Legal Status

Legal Status of Payday Lending by State

Payday loans are small loans subject to state regulation. Traditionally, states have capped small loan rates at 24 to 48 percent annual interest and required installment repayment schedules. Many states have criminal usury laws to protect consumers.

Payday loans are legal in states where legislatures either deregulated small loans or exempted these lenders from small loan or usury laws and enacted legislation to authorize loans based on holding the borrower's check.

Eighteen States and the District of Columbia Prohibit Extremely High Cost Payday Lending

States combat high cost credit through several legal strategies. In Georgia, payday lending is explicitly prohibited and a violation of racketeering laws. New York and New Jersey prohibit payday lending through their criminal usury statutes, limiting loans to 25 percent and 30 percent annual interest, respectively. The Arkansas Supreme Court ruled in 2008 that the state Check Cashers Act, which purported to authorize high-cost payday lending, violated the state's constitutional usury cap. Almost all payday lending halted in Arkansas due to enforcement by the Attorney General and private litigation. In 2010 voters adopted a 17% annual rate cap for consumer credit under the state constitution. In 2011 the Arkansas legislature repealed the Check Cashers Act that had authorized payday lending.

Payday lending is not specifically authorized and is defacto prohibited by several state small loan rate caps. These states include Arizona, Connecticut, Maryland, Massachusetts, North Carolina, Pennsylvania, Vermont, West Virginia, and the District of Columbia. Of those jurisdictions, the District of Columbia, Arizona, and North Carolina repealed or sunset their payday loan authorization laws.

Five states permit loans based on checks held for deposit but at a much lower rate than typical payday lending. The Maine Uniform Consumer Credit Code caps interest at 30 percent for small loan companies but permits tiered fees that result in 261 percent APR for a two-week $250 loan. Oregon permits a one-month minimum term payday loan at 36 percent interest plus a $10 per $100 borrowed initial loan fee. As a result, a $250 one-month loan costs 154 percent APR for the initial loan, and 36 percent APR for any subsequent loans. New Hampshire capped payday loan rates at 36 percent APR, effective in 2009. The lowest-cost payday loan law was enacted by Ohio in 2008, capping rates at 28 percent APR. Ohio voters in late 2008 soundly rejected an industry ballot initiative to restore 390 percent annual rates. Montana voters overwhelmingly passed a ballot initiative in 2010 to cap small loan rates at 36 percent APR, effective in 2011.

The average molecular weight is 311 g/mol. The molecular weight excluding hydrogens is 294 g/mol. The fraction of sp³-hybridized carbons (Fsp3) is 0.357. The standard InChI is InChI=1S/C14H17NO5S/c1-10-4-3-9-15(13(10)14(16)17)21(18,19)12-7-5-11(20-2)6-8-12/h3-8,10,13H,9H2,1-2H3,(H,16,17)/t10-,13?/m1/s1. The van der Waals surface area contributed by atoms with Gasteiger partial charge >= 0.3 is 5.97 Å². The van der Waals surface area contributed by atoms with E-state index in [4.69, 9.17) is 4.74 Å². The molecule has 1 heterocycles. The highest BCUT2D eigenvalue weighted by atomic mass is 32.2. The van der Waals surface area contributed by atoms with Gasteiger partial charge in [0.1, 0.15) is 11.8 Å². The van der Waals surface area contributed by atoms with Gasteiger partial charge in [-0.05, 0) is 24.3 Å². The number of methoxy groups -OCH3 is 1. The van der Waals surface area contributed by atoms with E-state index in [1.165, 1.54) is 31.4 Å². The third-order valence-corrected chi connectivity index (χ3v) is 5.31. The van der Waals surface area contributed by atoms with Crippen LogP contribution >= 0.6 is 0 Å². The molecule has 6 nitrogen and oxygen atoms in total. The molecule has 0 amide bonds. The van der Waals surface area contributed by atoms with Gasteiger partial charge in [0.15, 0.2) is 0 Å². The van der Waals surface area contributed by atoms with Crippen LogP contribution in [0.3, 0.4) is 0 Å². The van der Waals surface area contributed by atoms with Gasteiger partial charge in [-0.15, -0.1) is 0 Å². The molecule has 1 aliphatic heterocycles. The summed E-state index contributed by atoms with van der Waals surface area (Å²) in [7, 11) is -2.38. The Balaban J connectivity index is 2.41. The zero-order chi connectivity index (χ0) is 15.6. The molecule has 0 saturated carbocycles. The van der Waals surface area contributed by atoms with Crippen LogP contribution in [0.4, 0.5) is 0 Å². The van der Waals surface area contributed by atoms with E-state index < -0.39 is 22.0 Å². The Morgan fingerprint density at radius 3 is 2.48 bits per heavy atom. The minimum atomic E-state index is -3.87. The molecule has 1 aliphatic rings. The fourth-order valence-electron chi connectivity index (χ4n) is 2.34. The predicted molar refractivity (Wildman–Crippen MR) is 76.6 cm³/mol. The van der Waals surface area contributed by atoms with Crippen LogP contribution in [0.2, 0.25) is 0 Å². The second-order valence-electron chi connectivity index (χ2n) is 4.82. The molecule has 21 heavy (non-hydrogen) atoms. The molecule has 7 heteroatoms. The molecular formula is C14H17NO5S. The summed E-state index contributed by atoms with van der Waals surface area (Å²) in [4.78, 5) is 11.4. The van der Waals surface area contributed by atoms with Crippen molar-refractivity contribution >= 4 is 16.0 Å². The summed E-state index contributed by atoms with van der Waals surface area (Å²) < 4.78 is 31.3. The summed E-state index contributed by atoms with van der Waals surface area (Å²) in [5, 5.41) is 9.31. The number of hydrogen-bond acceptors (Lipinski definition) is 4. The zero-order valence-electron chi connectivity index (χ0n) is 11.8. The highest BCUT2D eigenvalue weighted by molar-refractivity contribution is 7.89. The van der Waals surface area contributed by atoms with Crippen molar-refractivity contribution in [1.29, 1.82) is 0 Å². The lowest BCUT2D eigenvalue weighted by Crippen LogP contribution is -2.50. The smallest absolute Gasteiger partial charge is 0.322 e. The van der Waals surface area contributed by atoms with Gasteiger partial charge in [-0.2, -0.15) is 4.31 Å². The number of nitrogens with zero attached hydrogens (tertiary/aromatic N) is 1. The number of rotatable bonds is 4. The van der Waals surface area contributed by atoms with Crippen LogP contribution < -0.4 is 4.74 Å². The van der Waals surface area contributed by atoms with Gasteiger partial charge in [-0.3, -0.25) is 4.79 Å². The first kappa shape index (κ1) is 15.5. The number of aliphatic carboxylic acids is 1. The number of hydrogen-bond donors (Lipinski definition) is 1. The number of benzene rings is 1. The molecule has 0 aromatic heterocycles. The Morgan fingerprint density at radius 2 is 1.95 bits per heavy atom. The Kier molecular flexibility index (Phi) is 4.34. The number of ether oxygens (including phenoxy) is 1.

Colorado amended its payday loan law in 2010 to set a minimum six-month term for loans based on unfunded checks held by the lender. A payday loan in Colorado may include charges of 45 percent per annum interest, a monthly maintenance fee of 7.5 percent per month after the first month, and a tiered system of finance charges, with 20 percent for the first $300 borrowed, and an additional 7.5 percent for amounts from $301 to $500. Loans can be prepaid at any time or repaid in installments or one lump sum.

Thirty-Two States Authorize High-Cost Payday Lending

Thirty-two states enacted safe harbor legislation for payday lenders and permit loans based on checks written on consumers' bank accounts at triple digit interest rates, or with no rate cap at all. These states include Alabama, Alaska, California, Delaware, Florida, Hawaii, Idaho, Illinois, Indiana, Iowa, Kansas, Kentucky, Louisiana, Michigan, Minnesota, Mississippi, Missouri, Nebraska, Nevada, New Mexico, North Dakota, Oklahoma, Rhode Island, South Carolina, South Dakota, Tennessee, Texas, Utah, Virginia, Washington, Wisconsin, and Wyoming